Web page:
As Gap Selling has crossed the milestone of 50,000 copies sold, we are highlighting some of our favorite books to compliment your Gap Selling journey.
Our 3rd book recommendation? Quiet!!
To start…you may be wondering why the heck would I put Quiet and anything “Keenan” in the same discussion? These two words have probably never been shelved together, until now. With Keenan’s energy, clear extroversion, and boldness, he’s not afraid to yell and cuss on LinkedIn Live. Yet! I still believe if Gap Selling is on your bookshelf, and Keenan is on your playlist, Quiet is another great one to add to your collection. I hope you find they compliment each other well. In fact, if you haven’t read Gap Selling yet, I would recommend starting by reading Quiet as a meditation before the motivation and Red Bull energy of Keenan takes over. (not a sponsored post…)
Being Liked as a Salesperson…
Chapter 5 of Gap Selling starts with: “Ok, people, you’ve heard it your whole career: People buy from people they like. I call bullshit. And if you want to gap sell, you will too. It might not be a surprise to learn that of all the controversial things I’ve ever said in public, that’s the one that’s gotten the most pushback. Still, I stand by it. Stay with me here. I’ll have you agreeing with me over the next few pages.”
Keenan said it well in this video. As a guest on The Salesman Podcast, Keenan discusses that buyers are interested in the ”value” of the sale, not the “likeability” of the salesperson. Keenan says, “If they like you and there is value, they are gonna buy…but if they like you, but there is no value…they don’t buy. I’m not buying you.”
One of ASG’s most popular, and controversial, blog topics debunks the popular Sales Myth of “People Buy from People They Like.”
In Gap Selling Online Training Keenan debunks this myth head-on! It’s an important topic at the heart of Gap Selling. Here he states very clearly again, “You Do not Need to be Liked to Sell,” and the relationship is solely based on Credibility (as opposed to “likeability”) and the Value of the product or service. The most important thing is whether there is a Gap and if your product/service can bridge that gap.
Where did this myth come from? The popular book, Quiet, by Susan Cain, argues that this notion of not being liked, popular, extroverted, overly confident, or the life of the party, being Achilles heel for salespeople, can be attributed heavily to the time when Carnegie grew up and successfully “self-helped” the world into being extroverted.
Did you know that Dale Carnegie changed his name? “Carnagey actually; he changes the spelling later, likely to evoke Andrew, the great industrialist.” If you’ve watched the Gap Sell Keenans, you will know that “likeability,” and “showmanship” aren’t the heart of what sells a product or service in today’s modern world.
Through Quiet: The Power of Introverts in a World That Can’t Stop Talking, Cain crafts a well-thought-out and data-driven theory that, while introverts aren’t as common in the business world (and sales profession), they can be the most successful leaders and followers in any business setting and beyond. She argues that personality became the most important aspect of selling and business, popularized by self-help books, like Dale Carnegie’s, in the 1920s. She states “Americans became salesmen who could sell not only their companies latest gismo but also themselves.” (pg 22) And this ever-popular myth haunts us in ASG Facebook comments to this day.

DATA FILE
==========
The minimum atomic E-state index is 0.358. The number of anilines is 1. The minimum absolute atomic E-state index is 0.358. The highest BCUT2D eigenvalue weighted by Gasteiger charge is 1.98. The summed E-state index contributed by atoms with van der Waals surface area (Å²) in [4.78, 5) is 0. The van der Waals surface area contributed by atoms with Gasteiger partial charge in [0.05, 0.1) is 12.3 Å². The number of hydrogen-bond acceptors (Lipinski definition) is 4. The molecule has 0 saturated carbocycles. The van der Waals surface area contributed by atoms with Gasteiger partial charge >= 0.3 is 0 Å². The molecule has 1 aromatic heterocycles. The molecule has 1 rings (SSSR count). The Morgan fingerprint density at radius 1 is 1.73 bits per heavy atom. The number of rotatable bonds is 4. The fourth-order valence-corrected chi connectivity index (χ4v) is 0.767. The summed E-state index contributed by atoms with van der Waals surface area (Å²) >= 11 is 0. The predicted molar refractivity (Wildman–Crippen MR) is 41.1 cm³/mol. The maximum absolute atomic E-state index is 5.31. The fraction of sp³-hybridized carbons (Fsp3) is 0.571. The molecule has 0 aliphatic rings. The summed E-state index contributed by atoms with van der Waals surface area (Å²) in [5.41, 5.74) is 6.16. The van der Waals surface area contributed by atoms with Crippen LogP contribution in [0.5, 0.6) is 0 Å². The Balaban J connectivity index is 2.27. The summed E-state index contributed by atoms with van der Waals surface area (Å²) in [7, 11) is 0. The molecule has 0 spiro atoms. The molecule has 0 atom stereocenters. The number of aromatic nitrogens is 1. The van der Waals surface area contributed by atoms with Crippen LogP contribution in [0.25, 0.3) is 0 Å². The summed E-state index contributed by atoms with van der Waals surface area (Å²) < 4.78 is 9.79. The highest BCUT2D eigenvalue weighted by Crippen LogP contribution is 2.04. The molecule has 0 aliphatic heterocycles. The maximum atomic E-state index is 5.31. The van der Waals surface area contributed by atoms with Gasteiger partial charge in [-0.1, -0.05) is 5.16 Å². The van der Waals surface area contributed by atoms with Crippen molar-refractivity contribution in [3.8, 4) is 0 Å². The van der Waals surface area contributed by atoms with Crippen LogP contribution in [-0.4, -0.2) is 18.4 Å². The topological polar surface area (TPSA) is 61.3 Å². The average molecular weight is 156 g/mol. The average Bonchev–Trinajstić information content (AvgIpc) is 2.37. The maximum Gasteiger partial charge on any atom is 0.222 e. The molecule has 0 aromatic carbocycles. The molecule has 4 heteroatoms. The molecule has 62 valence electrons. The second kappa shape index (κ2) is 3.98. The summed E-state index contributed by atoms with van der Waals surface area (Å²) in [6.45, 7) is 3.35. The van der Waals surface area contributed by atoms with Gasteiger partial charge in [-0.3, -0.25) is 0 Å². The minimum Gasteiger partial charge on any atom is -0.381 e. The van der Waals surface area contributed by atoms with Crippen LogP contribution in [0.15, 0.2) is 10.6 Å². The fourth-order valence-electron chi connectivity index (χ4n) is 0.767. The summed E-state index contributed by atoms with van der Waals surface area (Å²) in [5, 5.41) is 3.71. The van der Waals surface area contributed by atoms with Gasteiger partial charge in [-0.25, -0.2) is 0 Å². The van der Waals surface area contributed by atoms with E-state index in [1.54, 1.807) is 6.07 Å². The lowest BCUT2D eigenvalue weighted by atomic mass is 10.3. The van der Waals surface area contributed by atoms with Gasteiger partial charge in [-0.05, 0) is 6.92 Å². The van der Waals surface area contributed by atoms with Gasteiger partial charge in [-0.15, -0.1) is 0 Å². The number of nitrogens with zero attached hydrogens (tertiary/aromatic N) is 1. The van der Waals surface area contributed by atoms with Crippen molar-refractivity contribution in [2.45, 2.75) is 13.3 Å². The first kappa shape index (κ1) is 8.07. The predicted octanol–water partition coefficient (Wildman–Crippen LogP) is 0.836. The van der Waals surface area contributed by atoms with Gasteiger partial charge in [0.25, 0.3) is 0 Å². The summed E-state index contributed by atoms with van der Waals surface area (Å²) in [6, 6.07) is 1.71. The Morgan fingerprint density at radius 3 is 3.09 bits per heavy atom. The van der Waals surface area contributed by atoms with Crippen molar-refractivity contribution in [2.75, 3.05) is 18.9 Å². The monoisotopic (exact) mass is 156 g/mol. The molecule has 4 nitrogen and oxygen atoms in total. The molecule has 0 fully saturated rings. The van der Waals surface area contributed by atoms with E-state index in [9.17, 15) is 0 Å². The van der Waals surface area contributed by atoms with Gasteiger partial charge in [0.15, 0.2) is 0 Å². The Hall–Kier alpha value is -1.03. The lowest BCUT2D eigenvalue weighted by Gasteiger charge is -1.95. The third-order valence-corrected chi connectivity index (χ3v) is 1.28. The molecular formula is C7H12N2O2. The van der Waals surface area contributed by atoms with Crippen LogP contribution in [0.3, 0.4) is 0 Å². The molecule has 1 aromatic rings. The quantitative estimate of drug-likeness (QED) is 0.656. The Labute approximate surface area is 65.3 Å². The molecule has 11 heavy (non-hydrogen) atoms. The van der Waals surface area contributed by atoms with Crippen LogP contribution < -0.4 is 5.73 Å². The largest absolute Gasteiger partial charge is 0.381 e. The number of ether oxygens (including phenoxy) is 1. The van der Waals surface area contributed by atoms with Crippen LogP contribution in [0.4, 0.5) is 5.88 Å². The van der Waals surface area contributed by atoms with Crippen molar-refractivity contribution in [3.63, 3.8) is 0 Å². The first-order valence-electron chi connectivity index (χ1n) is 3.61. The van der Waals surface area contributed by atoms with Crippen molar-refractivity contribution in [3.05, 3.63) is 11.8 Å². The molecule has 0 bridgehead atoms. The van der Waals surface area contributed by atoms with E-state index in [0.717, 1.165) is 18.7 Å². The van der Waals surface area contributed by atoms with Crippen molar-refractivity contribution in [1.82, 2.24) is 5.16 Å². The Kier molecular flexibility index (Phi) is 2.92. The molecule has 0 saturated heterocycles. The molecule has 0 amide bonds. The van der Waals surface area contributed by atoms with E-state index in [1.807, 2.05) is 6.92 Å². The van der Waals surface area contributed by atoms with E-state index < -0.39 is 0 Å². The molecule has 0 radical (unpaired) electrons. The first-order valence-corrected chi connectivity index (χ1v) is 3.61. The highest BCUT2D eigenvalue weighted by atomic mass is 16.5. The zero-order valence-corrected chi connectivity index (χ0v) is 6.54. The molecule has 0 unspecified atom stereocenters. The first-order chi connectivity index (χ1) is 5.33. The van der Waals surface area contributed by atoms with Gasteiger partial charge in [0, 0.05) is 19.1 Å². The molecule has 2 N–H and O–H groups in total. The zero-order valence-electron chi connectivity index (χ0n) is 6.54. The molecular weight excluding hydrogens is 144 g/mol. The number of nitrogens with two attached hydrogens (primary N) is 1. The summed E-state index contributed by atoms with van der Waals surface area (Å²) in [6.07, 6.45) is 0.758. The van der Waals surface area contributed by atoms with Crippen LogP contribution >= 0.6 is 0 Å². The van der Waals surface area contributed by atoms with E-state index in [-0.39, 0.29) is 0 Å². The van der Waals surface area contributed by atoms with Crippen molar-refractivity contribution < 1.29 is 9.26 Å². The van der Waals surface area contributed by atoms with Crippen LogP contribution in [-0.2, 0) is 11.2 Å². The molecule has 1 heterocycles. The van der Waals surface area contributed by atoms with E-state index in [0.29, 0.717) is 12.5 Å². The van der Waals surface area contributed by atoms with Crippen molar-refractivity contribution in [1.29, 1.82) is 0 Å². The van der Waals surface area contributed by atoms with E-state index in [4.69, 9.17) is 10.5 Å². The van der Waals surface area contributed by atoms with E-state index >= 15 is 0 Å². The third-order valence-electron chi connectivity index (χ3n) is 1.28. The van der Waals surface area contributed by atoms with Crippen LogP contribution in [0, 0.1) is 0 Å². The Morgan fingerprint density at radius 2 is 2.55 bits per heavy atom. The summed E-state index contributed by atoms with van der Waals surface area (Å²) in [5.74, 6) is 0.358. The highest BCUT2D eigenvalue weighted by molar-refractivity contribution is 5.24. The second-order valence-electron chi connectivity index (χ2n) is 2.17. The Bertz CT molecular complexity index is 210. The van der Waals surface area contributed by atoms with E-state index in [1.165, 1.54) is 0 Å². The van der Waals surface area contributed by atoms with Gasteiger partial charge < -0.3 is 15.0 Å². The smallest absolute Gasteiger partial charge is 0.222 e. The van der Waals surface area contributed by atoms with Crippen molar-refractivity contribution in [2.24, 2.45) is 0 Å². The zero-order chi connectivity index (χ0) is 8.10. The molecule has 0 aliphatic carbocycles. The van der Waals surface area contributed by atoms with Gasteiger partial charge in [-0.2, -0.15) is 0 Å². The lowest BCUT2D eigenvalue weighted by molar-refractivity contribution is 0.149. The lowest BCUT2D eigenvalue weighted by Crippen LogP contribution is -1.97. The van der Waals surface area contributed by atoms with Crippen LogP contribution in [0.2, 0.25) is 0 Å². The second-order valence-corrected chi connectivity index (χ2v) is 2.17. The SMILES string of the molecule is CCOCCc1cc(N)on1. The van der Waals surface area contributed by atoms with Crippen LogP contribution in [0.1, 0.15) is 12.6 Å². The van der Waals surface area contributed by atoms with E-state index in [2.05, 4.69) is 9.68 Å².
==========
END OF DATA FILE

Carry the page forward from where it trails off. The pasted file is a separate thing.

Self-help books in the roaring 20’s “changed from inner virtue to outer charm,” and favoring not the “deep thinker, but a hearty extrovert with a salesman’s personality.” During this time, “the number of American’s who considered themselves shy, increased from 40% in the 1970s to 50% in the 1990s.” “Social Anxiety disorder – which essentially means pathological shyness – is now thought to affect nearly 1 in 5 of us”. But…as Cain questions throughout the book, as does Gap Selling, “How did we go from character to personality, without realizing that we had sacrificed something meaningful along the way?” I would argue that Keenan also points this out when he demystifies the modern salesperson as not just a personality with a smile and excitement, but a deep thinker, and a better listener who asks good trustworthy questions. Cain points out in the early pages that “If Abraham Lincoln was the embodiment of virtue during the culture of character, then Tony Robbins is his counterpart during the culture of personality.”Your personality has little to do with how well you sell.
Gaining trust isn’t just an extroverted game.
Introverts and those that may not be the ones to speak up first, don’t need change or chameleon to act like Keenan. Instead, introverts can use their quiet listening skills to gap sell well and sell confidently, addressing the problem(s) their product or service solves. Cain points out that “Peer pressure…is not only unpleasant but can change your view of the problem.” If that happens, their ability to Gap Sell is very low.
Good News! If you find yourself more on the Quiet side, successfully Gap Selling isn’t just an extrovert’s game. As long as you can dig, listen, find the problem, and lead the prospect to water, you can Gap Sell, and should sell better based on character & credibility, rather than personality & likeability. Also read Quiet, because I only scratched the surface. Enjoy!
Written by Reggie Stjernholm